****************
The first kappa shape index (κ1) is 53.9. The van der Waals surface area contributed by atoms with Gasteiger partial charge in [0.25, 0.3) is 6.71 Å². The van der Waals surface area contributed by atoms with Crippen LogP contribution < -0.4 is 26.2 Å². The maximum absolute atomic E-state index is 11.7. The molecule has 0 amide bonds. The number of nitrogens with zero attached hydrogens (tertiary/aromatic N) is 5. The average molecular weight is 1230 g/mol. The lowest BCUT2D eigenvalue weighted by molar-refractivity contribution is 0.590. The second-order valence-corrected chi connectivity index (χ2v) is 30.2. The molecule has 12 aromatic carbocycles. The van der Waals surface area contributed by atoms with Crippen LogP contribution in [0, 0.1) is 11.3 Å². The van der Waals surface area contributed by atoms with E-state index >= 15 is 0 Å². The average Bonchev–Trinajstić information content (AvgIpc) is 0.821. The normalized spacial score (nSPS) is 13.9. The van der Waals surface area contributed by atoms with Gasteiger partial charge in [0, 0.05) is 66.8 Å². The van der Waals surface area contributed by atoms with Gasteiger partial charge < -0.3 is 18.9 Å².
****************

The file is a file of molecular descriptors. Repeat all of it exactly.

The first kappa shape index (κ1) is 53.9. The van der Waals surface area contributed by atoms with Gasteiger partial charge in [0.25, 0.3) is 6.71 Å². The van der Waals surface area contributed by atoms with Crippen LogP contribution < -0.4 is 26.2 Å². The maximum absolute atomic E-state index is 11.7. The molecule has 0 amide bonds. The number of nitrogens with zero attached hydrogens (tertiary/aromatic N) is 5. The average molecular weight is 1230 g/mol. The lowest BCUT2D eigenvalue weighted by molar-refractivity contribution is 0.590. The second-order valence-corrected chi connectivity index (χ2v) is 30.2. The molecule has 12 aromatic carbocycles. The van der Waals surface area contributed by atoms with Crippen LogP contribution in [0, 0.1) is 11.3 Å². The van der Waals surface area contributed by atoms with E-state index >= 15 is 0 Å². The average Bonchev–Trinajstić information content (AvgIpc) is 0.821. The normalized spacial score (nSPS) is 13.9. The van der Waals surface area contributed by atoms with Gasteiger partial charge in [0, 0.05) is 66.8 Å². The van der Waals surface area contributed by atoms with Gasteiger partial charge < -0.3 is 18.9 Å².